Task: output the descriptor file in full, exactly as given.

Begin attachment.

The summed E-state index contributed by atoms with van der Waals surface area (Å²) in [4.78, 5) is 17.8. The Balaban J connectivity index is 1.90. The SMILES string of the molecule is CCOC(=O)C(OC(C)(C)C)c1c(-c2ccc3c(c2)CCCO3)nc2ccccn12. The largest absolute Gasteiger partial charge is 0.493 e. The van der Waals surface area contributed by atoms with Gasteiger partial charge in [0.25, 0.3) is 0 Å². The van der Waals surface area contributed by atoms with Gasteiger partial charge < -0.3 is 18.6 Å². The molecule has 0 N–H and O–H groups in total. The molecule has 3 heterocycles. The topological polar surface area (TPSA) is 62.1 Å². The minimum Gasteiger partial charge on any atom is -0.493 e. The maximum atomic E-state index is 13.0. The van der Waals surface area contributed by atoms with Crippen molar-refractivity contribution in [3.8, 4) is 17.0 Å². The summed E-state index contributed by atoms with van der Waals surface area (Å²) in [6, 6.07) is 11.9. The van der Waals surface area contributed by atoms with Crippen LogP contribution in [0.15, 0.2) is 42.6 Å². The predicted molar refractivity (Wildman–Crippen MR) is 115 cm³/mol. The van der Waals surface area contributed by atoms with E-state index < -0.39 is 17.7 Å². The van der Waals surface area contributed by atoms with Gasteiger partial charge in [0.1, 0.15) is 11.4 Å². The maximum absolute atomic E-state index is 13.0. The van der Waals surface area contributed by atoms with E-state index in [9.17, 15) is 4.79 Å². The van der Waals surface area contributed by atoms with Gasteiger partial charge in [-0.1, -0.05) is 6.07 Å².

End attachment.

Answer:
The summed E-state index contributed by atoms with van der Waals surface area (Å²) in [4.78, 5) is 17.8. The Balaban J connectivity index is 1.90. The SMILES string of the molecule is CCOC(=O)C(OC(C)(C)C)c1c(-c2ccc3c(c2)CCCO3)nc2ccccn12. The largest absolute Gasteiger partial charge is 0.493 e. The van der Waals surface area contributed by atoms with Gasteiger partial charge in [0.25, 0.3) is 0 Å². The van der Waals surface area contributed by atoms with Gasteiger partial charge < -0.3 is 18.6 Å². The molecule has 0 N–H and O–H groups in total. The molecule has 3 heterocycles. The topological polar surface area (TPSA) is 62.1 Å². The minimum Gasteiger partial charge on any atom is -0.493 e. The maximum atomic E-state index is 13.0. The van der Waals surface area contributed by atoms with Crippen molar-refractivity contribution in [3.8, 4) is 17.0 Å². The summed E-state index contributed by atoms with van der Waals surface area (Å²) in [6, 6.07) is 11.9. The van der Waals surface area contributed by atoms with Crippen LogP contribution in [0.15, 0.2) is 42.6 Å². The predicted molar refractivity (Wildman–Crippen MR) is 115 cm³/mol. The van der Waals surface area contributed by atoms with E-state index < -0.39 is 17.7 Å². The van der Waals surface area contributed by atoms with Gasteiger partial charge in [0.1, 0.15) is 11.4 Å². The maximum absolute atomic E-state index is 13.0. The van der Waals surface area contributed by atoms with E-state index in [9.17, 15) is 4.79 Å². The van der Waals surface area contributed by atoms with Gasteiger partial charge in [-0.1, -0.05) is 6.07 Å².